Demis Rousos once sang a song called "my friend the wind He must have been a fly fisher, as the single greatest friend the fly angler can have is the wind, although listening to some anglers it seems like their greatest enemy. An ability to identify the match of wind direction with topographical features of lake shorelines is essential to maximising the benefits of windblown feasts, such as mayfly hatches and beetle falls.Read more ...
Date: Sunday, 23rd July 2017
Entry by Gold Coin Donation
Children and adults come along,
Presented from Issue 105, August 2013
The Mersey River is now even better - with ‘Anglers Access’ project completed. Adrian Webb fishes the Mersey consistently from the start to the end of the season. Here is his guide and a few tips
"Alvey Fishing Forum" The Original Alvey fishing website
The sole purpose of this forum is for all Alvey Fishermen & women to have a central place to discuss & share their passion of fishing with Alvey fishing reels & equipment. If you fish with a Alvey fishing reel, you are welcome here regardless of were you live, this is an International fishing forum based in Australia.
Cheers - Fish-Hunter
Presented from Issue 104, June 2013
Swansea can quite rightly lay claim to be the Bream fishing capital of Tasmania. The nearby Swan River literally teems with Southern Black Bream, a renowned species that is valued highly, especially in recent years, for its sports fishing attributes.
But as the knowledgeable angler knows there is far more to attract the visiting fisherman to the seaside town than just Bream. The waters of Great Oyster Bay hold many, many species of fish. The more common species encountered in the bay are Sand and Tiger Flathead, Sand Whiting, Australian Salmon, Barracouta, Arrow and Calamari Squid, Gummy and School Shark, Jackass Morwong and plenty of Wrasse. Further out in the waters around Schouten Island and beyond pelagics, including Albacore, Striped, Southern Bluefin and Yellowfin Tuna are possibilities. Mako Shark are also quite common offshore for those wishing to target them. Deep sea fishers will be able to locate stocks of Striped Trumpeter, Blue Eye Trevalla and Gemfish with a little research.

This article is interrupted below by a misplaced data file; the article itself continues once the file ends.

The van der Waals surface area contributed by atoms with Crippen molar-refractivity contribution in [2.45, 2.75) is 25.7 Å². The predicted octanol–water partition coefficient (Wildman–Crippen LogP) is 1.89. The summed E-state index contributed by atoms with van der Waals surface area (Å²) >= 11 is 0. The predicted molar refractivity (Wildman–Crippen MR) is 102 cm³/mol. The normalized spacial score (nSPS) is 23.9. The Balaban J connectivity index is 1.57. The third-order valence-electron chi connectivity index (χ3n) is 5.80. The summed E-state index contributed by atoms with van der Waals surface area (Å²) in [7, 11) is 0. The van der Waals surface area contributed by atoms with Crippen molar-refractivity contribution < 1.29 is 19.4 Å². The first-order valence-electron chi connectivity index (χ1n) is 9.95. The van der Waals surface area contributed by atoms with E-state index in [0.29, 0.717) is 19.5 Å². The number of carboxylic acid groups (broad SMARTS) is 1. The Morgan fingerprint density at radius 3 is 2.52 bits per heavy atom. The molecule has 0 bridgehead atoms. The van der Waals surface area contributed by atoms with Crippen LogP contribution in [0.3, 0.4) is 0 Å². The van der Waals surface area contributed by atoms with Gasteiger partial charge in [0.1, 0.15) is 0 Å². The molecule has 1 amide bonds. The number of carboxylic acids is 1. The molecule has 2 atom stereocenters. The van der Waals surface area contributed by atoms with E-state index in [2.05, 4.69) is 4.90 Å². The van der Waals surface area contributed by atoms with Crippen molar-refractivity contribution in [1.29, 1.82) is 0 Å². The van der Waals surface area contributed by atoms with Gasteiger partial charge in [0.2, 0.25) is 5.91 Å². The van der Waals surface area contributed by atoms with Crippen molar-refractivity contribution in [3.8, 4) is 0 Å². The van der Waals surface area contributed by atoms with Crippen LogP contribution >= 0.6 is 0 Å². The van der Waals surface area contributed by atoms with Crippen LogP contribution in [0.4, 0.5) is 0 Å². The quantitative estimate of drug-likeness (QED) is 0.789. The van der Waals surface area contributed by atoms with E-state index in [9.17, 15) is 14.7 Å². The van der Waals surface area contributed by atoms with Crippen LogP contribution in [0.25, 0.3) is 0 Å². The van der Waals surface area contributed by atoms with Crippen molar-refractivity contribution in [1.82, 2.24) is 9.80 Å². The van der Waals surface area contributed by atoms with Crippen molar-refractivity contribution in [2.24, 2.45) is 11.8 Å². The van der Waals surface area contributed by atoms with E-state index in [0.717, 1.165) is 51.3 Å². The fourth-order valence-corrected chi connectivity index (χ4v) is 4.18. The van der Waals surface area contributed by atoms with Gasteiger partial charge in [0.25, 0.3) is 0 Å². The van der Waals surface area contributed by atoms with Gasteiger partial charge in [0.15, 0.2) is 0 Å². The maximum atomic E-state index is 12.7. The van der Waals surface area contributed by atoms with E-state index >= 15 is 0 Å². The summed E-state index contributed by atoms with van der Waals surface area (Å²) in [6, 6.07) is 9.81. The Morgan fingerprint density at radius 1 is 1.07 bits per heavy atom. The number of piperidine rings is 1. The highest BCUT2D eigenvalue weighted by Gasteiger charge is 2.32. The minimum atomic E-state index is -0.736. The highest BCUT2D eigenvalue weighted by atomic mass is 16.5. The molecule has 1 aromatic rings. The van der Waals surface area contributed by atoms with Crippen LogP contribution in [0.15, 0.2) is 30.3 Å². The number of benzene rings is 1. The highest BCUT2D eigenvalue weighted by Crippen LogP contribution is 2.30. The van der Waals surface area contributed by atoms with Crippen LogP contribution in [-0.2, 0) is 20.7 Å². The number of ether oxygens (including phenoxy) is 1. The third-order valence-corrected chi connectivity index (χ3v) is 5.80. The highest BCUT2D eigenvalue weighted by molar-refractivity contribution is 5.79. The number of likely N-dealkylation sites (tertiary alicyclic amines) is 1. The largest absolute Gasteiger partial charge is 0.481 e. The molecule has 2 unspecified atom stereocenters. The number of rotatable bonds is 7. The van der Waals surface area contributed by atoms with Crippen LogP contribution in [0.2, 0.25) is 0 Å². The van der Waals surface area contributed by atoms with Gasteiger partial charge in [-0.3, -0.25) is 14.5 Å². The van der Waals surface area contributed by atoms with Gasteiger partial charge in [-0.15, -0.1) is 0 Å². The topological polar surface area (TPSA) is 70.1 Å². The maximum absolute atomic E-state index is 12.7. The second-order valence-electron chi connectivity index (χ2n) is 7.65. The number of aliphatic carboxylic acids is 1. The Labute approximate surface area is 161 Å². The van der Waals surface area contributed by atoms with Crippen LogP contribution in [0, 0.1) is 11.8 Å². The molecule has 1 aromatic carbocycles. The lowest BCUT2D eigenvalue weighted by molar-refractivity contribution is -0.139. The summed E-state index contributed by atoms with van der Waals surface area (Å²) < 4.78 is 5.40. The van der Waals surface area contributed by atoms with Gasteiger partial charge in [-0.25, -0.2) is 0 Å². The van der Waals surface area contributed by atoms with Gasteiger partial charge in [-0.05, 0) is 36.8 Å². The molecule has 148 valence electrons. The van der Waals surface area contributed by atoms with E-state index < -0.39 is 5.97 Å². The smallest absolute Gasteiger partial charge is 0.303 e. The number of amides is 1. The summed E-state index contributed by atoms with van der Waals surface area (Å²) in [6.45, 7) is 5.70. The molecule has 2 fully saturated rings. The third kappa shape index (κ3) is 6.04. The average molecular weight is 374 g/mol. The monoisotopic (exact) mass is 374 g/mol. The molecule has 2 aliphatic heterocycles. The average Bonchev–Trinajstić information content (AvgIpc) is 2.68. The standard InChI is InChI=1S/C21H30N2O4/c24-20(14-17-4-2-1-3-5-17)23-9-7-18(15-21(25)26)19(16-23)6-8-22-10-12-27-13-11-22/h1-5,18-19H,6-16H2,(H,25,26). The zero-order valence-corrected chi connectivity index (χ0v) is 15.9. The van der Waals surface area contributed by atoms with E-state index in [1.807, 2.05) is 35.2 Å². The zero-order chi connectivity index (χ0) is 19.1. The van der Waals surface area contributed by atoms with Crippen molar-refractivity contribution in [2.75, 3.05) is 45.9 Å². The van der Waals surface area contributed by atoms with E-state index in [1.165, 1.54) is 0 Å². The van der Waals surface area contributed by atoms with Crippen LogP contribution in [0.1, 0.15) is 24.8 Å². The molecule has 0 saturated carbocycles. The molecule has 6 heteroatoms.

Presented from Issue 103, April 2013
There’s lots of different anglers out there, lure bait and fly. There’s those who like to put a fish on the table, those who only catch and release. We all catch fish and we all need to be able to release a few or a lot of fish with as little harm as possible, so we can hopefully return and meet again one day.
As a group we are more aware of the need to conserve fish stocks and responsively harvest according to bag limits. Being a competition fly fishing angler, over the past decade I have seen catch rates amongst my peers soar, where once 3 fish would win a 3 hour session and a single fish in each of the 4 sessions would see you finish in the top 5. Now 6 fish a session is the norm and you need between 20 and 30 trout to win a competition.